The truth is I'm convinced self-doubt never disappears. Never. I've never admitted this in public but before every presentation I do, I'm filled with an extreme amount of self-doubt. I constantly repeat to myself "Past performance does not indicate future success".
I think... what if this is the one presentation that I tank? What if I do something that messes up my relationship with the host? What if I embarrass myself?
When I work on new projects, I think, what if I'm biting off more than I can chew? Maybe I shouldn't try to rock the boat. Maybe I should stick with what I know. Maybe I'm not suppose to have what other people have? Maybe I'm really not good enough or not a good person.
What if the truth is on the outside everything looks good but on the inside, I'm a mess. I'm scared to feel so insecure. What if I'm not good enough?
I constantly battle with these thoughts. What if I don't get any speaking engagements in the future? Will I be able to provide for my family? Why is it that this host said they loved my presentation but didn't want to rebook me? What if I share my inner thoughts with people and find out the "real me" and hate me and I'm rejected? What if I don't really have what it takes to make it, I've just been lucky? What if today is the day my luck runs out?
I struggle with this constantly. All the time.
I'm confident it will never go away. I'm confident it never goes away... for anyone.
I now believe that these thoughts can live in my head. I don't fight them. I let them be and still move forward any way. What other option do I have, what does quitting really look like? I really don't know. I mean what else could I do with my life?
The truth is, all of the people you look at who seem to have it all under control. Don't. All I believe they do that is admired is that they act in spite of their fear. That is something we all have access to.
Today was a tough emotional day for me. I mentally beat myself. I let myself cycle through the emotions and thoughts fully. I am no longer wanting to hold onto any remnants of self-loathing. The one thing I want to promise myself is not that I will stop my negative thoughts, but I will act in spite of my negative thoughts.
Discovering that I don't have to believe my own thoughts was one of the most empowering ideas of my adult life. I learned it from the book "The Power of Now" and later found it backed my research on how the mind works (id, ego, super ego) and later had it cemented by my belief system.
Knowing being scared to death of doing something does not mean you can't do it meant everything for how my mind works in particular. Thinking I am insignificant but still can take significant actions is a cornerstone of how I want to be remembered. The truth is, I do think very poorly of myself at times. VERY poorly. I question if I'm a good person. Those are my thoughts. Often my thoughts cause my actions to follow suit. That's life. My goal is to do my best to make my actions align with positive forward momentum regardless of whether I think positively or negatively.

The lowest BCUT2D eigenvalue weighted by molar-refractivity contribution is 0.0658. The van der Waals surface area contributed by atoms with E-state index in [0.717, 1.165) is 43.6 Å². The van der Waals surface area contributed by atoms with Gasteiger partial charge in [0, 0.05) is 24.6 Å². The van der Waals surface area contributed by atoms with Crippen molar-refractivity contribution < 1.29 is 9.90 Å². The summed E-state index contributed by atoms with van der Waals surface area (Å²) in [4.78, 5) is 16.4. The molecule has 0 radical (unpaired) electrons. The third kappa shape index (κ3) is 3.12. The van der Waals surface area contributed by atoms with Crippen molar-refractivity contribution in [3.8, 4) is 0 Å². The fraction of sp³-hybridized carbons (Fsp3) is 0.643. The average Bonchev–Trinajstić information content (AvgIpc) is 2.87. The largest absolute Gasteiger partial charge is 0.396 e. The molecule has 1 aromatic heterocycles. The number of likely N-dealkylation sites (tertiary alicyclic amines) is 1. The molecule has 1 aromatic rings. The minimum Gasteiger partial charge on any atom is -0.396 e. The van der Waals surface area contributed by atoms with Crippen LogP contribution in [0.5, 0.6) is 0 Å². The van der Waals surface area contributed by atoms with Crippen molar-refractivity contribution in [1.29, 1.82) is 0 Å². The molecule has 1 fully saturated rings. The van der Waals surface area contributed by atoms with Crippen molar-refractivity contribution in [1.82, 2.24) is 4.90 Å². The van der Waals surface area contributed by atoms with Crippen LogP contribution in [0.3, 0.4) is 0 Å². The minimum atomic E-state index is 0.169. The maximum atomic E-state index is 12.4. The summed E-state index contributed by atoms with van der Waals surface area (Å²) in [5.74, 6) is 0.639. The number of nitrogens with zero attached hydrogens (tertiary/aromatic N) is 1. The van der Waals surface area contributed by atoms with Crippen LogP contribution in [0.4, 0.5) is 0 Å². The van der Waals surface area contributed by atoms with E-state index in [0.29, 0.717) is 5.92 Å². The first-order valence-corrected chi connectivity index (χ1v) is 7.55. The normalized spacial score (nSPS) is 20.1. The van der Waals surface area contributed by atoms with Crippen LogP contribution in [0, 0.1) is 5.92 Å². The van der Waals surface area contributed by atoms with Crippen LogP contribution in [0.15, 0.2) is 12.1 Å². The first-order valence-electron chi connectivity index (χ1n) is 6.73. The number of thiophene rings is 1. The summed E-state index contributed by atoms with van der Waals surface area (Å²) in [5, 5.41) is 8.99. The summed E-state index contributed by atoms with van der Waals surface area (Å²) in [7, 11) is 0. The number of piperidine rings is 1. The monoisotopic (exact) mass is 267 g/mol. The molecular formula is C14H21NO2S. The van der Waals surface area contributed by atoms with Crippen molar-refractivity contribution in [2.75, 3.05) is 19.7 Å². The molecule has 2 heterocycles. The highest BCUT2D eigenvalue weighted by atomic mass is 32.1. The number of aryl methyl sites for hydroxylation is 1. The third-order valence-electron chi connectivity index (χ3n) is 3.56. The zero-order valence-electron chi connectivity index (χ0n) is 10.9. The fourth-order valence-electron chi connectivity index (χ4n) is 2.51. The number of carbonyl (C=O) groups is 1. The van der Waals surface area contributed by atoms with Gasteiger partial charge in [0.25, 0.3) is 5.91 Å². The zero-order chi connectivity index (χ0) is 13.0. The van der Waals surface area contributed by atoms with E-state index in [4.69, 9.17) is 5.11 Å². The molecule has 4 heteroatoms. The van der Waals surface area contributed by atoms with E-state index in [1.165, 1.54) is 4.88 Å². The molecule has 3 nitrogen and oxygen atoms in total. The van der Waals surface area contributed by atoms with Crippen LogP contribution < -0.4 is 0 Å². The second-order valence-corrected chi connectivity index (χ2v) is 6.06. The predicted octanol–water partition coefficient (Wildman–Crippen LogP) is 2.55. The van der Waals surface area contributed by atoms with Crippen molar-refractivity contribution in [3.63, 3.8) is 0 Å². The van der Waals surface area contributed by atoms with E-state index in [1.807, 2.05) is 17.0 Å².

I can't control if I will be successful, I can't control if I will fail. I just can control my actions. My outcomes are out of my control. That's where faith kicks in.
In my religion, (I'm Jewish if you are curious), I was taught about something called Yetzer hara or "the evil inclination". It's the part that lives in us. That never goes away. It's the part that says "Don't workout today." "Everyone wants something from you but no one wants to give to you." "I hate people" "I want to steal" and so on and so forth. The Yetzer hara is the part of you that controls your negative thoughts. It's not a demon controlling you per say, but more our misuse of things that are supposed to help. For example, self-preservation is a good thing. Feeling like you have to sabotage someone else so you can succeed is a misuse of self-preservation. (I'm confident this idea is prevalent in other belief systems as well.)
Once I realized that this evil inclination was part of me, that no matter what I did it was in me. That getting rid of this part of me was impossible, but learning to not believe it was possible changed everything. I have to constantly remind myself when I think a negative thought about myself, or when I question if I should try something I know I should, I just say to myself "That's the Yetzer hara, I choose not to believe you."
I at first envision in my head that this evil inclination is a muscle bound, tattooed, killer that is barking at me and yelling at me. I was totally scared of it. But then when I stood up to it for the first time, I envisioned this killer becoming skinnier and less strong. I envisioned eventually it becoming a withering dying, pathetic man living in my head, with nothing of significance, lying on the floor, scraping at my shoes telling me I'm a loser. I can see him, I can hear him.
Sometimes I believe him. But I look at this person in my head with pity. As if they were a loser who chose bad decisions and won't ever change and wants to take it out on me. It's like knowing your master really has no power. I just pat him on the shoulder in my mind and say "watch me try anyway."
When I fail (which happens a lot) this voice says to me, "See, I told you you were stupid". I look at him, in my head, and say, at least I tried. At least I can say I tried. I'd rather be the type of person who tried and failed.
Most people don't try for their "big thing" because they don't want to look stupid. But not trying is the ultimate stupid. It's slower, less obvious and not as pervasive as the sharp pain of failure but it's way worse. It's the worst kind of mental cancer.